In a breastfeeding context, messaging that formula feeding increases childhood leukemia risk is unhelpful for the 22% of employed women who return to the workforce by 10 days postpartum, or for the mother who lives 3 hours from the nearest lactation consultant. If the purpose of risk-based language is to motivate mothers to clamor for help, there has to be help within clamoring distance.

And that doesn’t even take into account that the claim about leukemia is almost certainly untrue.

Then there is an inconvenient fact that Stuebe and colleagues have been deliberately ignoring for years. Stuebe now acknowleges:

… a substantial proportion of infants born in the US require supplementation. Delayed onset of lactogenesis is common, affecting 44% of first-time mothers in one study, and 1/3 of these infants lost >10% of their birth weight. This suggests that 15% of infants — about 1 in 7 breastfed babies — will have an indication for supplementation. If we counsel women prenatally that Just One Bottle will permanently alter the infant gut, then we set up 1 in 7 mothers to believe the horse is out of the barn in the first week of life. A mother might even conclude that the damage has been done, so she might was well wean altogether.

This is a stunning, ugly admission. For years the breastfeeding industry has insisted that all women will make enough breastmilk and all along they’ve known it was a lie.

If that weren’t bad enough, Stuebe and colleagues have deliberately condemned 1 in 7 infants to starve for days by pretending that “Just One Bottle” of formula will damage the infant gut when we have yet to determine the normal state of the infant gut let alone harmful variations.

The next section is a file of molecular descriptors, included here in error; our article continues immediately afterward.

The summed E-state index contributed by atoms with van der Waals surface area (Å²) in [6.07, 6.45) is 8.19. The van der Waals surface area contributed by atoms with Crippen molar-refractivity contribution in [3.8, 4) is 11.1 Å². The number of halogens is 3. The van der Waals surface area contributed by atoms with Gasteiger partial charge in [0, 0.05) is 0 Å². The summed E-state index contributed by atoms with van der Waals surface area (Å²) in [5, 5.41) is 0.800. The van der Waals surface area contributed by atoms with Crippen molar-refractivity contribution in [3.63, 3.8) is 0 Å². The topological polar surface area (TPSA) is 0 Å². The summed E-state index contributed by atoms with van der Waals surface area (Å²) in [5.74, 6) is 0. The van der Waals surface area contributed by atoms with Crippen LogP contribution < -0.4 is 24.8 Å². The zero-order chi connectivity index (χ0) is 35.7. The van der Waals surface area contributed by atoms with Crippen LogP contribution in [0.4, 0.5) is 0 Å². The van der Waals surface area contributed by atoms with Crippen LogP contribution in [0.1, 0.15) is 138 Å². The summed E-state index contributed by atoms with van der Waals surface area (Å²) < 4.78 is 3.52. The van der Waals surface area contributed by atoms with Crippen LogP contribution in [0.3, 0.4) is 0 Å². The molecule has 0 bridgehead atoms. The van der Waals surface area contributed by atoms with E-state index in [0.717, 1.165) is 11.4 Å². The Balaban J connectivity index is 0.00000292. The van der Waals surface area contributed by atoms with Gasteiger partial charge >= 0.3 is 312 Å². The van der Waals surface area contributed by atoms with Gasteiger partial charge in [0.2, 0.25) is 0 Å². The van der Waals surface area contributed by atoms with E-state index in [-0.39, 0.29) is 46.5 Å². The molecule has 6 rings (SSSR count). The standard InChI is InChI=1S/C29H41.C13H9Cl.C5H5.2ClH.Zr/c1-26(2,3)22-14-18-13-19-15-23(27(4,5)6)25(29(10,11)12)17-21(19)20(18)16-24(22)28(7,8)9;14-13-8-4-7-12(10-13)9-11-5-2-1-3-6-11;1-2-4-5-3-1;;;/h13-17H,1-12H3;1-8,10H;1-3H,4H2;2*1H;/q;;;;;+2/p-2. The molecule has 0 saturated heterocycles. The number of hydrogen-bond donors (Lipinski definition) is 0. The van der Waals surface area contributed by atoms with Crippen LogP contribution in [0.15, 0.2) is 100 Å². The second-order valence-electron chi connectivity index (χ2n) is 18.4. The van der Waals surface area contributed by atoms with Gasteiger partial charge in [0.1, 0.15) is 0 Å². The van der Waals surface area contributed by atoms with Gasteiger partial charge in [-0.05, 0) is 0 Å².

Stuebe is reassessing her efforts to promote shaming language in light of its ineffectiveness, inherent racism and classism, and its basis in a spectacular lie. Those are good reasons to reassess, but shaming language around breastfeeding should never have been promoted for a very simple reason: it is UNETHICAL. If patient autonomy means anything it means that all people have the right to ignore healthcare providers’ recommendations without fear of bullying and crude attempts at manipulation.

The fundamental problem with shaming language around breastfeeding is that it is CRUEL and cruelty has no place in healthcare.

Stuebe ends her piece with this:

And until we have evidence that risk-based language improves the wellbeing of mothers and children, we might do well to reconsider our rhetoric. It’s past time to conduct the research that’s needed to sort the real risks and benefits of risk-based language.

But she should have ended it with an apology.

Stuebe and her colleagues should beg forgiveness for the suffering they have caused to starving infants. They should beg forgiveness for the suffering they have caused women with their deliberate lie that all women make enough breastmilk. They should beg forgiveness for the suffering they have caused by placing the needs of the breastfeeding industry above the needs of their patients.

In other words, Stuebe and colleagues should beg forgiveness for their unspeakable, unethical cruelty.